AbstractIt is widely assumed that the spinal stretch reflex (i.e., EMG activity 25-50 ms after a muscle is stretched) only acts to regulate muscle length. Recently, however, we showed that the triceps' spinal stretch reflex was appropriately modulated to help return the hand to its original static position, and not by the amount the triceps was stretched. Here we provide further evidence that the spinal stretch reflex does not just regulate muscle length by showing that this reflex is also modulated to support a reaching action. Participants grasped the handle of a planar 3 degree-of-freedom robot and, starting from a home-location, reached towards a goal-target that required 10 degrees of elbow extension. At movement onset on roughly half of the trials the robot mechanically flexed the participant's elbow – stretching the triceps – and simultaneously flexed or extended the participant's wrist. These perturbations displaced the participant's hand away from the goal-target, but critically, the perturbation that yielded the largest hand displacement relative to the goal-target did so with the least amount of elbow flexion (and vice versa). We found that the triceps' spinal stretch reflex was tuned to the hand's displacement away from the goal-target, and thus the amount of elbow extension needed to complete the reach, and not by the amount the triceps was stretched. These findings show that spinal circuitry can process sensory information from multiple muscles to generate rapid motor responses that support reaching, adding to our understanding of this circuit's functional capacity to control the hand.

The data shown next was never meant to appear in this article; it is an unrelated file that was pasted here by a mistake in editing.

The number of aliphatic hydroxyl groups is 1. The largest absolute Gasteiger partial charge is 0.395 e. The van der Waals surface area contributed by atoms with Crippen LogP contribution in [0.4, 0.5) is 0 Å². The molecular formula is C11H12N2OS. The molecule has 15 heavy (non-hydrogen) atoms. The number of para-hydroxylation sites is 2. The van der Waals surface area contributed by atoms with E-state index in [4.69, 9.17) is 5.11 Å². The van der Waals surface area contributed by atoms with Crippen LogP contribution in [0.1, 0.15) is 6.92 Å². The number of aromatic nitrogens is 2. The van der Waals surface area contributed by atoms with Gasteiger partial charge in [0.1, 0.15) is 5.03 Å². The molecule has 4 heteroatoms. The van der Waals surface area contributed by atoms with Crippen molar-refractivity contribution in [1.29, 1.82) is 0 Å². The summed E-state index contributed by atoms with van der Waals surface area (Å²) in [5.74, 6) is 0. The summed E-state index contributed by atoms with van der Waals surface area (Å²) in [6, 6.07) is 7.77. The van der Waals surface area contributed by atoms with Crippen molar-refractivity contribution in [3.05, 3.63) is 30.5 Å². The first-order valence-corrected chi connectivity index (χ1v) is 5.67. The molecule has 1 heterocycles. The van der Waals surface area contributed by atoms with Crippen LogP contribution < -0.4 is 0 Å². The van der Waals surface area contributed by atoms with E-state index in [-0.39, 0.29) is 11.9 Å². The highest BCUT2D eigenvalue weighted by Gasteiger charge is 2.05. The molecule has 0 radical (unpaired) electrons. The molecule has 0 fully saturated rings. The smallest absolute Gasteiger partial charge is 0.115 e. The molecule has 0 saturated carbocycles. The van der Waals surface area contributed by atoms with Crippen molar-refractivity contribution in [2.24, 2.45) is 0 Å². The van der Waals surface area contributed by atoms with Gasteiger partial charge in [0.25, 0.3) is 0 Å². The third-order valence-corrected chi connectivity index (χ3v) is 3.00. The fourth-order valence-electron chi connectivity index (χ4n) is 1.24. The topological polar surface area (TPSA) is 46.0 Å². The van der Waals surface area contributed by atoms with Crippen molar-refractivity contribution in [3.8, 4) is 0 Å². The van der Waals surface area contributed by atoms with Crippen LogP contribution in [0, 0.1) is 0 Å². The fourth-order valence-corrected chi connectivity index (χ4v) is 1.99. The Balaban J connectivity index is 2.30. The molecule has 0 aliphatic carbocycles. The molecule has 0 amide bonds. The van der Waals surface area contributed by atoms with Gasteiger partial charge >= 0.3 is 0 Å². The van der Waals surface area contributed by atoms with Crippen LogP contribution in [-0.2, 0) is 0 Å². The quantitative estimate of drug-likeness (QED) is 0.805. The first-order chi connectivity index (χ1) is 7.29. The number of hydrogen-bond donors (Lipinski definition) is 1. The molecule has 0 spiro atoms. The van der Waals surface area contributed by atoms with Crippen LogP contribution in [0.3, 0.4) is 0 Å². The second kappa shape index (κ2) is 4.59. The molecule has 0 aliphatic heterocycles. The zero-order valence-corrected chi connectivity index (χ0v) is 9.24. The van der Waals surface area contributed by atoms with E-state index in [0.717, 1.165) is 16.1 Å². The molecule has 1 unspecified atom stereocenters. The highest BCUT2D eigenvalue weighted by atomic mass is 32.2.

Acknowledgments: NSERC, BrainsCAN